Back outside the presidential palace, the taxicab guided my colleague and I as we joined the throngs of Africans who dedicated their day to mourning Zenawi. Most were wearing their Sunday best, many were in black, and women’s heads were covered for modesty. From outside the compound, with the high iron and brick gates, long roads to entry, and the dozens of military and policemen, it felt like we were about to enter an African Versailles.
The crowd was split up by gender, and we were slowly herded closer to a security check-point. After a vigorous pat down by a female officer, we were shepherded into a spare and cold marble hall, with high ceilings and drawn curtains. At the front of the room, tributes played on TV. I couldn’t understand what the words and music meant, but we all sat solemn faced, waiting to pay respect.
Suddenly, we were instructed to stand up and get moving, closer to the prime minister. We were herded along a verdant flower- and tree-lined path that led to the coffin. As we approached the top of the winding road, one wailing woman was restrained and shuffled away for what seemed like unruly grieving. The line narrowed to a single file, and we were suddenly in front of the closed coffin, draped in a red, green, and gold flag, at the top of red-carpeted stairs.
That’s right: No embalmed body, and questions about the circumstances of Zenawi’s death remain unanswered. Around the coffin, there were photos of Zenawi and bouquets of flowers. Women wearing black jerked their limbs and cried out, an Ethiopian mourning ritual. It was difficult to take it all in; we tried to pause but were asked to move along. We were not the only ones who wanted to see Zenawi. There must have been 10,000 Ethiopians flowing through the presidential compound.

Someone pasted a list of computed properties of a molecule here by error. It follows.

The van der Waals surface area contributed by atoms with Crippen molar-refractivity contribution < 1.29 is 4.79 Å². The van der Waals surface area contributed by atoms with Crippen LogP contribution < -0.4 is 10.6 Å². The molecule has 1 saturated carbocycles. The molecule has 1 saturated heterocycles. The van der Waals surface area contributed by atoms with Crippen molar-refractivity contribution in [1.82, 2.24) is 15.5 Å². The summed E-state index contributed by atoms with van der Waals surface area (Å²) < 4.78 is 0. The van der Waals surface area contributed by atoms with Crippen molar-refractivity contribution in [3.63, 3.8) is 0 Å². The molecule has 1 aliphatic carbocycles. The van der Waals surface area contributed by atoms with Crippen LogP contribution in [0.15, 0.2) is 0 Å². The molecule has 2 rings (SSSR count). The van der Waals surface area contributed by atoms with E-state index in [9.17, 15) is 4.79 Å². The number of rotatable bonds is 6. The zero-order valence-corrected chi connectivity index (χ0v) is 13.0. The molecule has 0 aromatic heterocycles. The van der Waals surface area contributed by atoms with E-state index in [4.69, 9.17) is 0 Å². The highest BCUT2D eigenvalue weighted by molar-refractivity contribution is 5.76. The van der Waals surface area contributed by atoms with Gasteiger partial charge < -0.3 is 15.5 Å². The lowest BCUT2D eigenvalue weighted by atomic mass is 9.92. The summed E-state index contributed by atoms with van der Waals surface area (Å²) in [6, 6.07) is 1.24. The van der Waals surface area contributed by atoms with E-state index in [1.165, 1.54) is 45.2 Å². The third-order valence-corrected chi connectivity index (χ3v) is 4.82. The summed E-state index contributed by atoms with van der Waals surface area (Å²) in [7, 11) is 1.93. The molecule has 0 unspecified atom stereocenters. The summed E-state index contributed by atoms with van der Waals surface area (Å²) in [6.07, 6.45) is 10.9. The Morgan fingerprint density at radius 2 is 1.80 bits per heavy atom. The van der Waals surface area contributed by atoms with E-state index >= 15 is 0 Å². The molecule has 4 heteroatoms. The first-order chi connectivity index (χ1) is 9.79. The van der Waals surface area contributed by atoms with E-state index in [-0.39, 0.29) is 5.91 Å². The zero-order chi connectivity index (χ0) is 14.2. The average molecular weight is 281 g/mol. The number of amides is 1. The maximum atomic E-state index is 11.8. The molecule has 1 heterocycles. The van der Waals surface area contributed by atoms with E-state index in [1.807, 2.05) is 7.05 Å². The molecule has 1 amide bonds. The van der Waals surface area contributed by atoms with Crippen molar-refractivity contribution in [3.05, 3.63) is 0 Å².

Back outside the palace gates, I noticed that the prime minister’s residence faces a shantytown, the kind of contrast that’s available all over the city. The taxi driver easily spotted my colleague and I, the only white faces in the crowd.
Amid the black fumes from passing cars, the air heavy with pollution, we stopped to admire T-shirts for sale. They all carried images of His Excellency. The driver bought one, and when we stopped at a roadside market, he got out of the car to immediately change into his new T-shirt. While the world grapples with the legacy of this polarizing figure, this Ethiopian wanted to show his people that he is filled with sorrow.
By Julia Belluz - Friday, August 31, 2012 at 3:31 PM - 0 Comments
The morning started late at the United Nations conference centre in Addis Ababa, Ethiopia. On the gated compound—surrounded by muddy roads, and a mash-up of steel huts, unfinished buildings and Western-style hotels—it was day one of a World Health Organization forum about how to get better evidence into health policy-making.
Science-ish had travelled to the Horn of Africa to talk about the role media can play in divulging information about health research and holding policymakers to account when they ignore or misuse it.
The room suddenly filled with some 50 delegates from all over Africa and the world—Zambia, Nigeria, Malawi, the U.S., Great Britain, the Sudan. Most of them have been working for the better part of the last decade on tools and methods to ensure that high-quality research gets out of the ivory tower and makes its way into policy and the realm of public knowledge.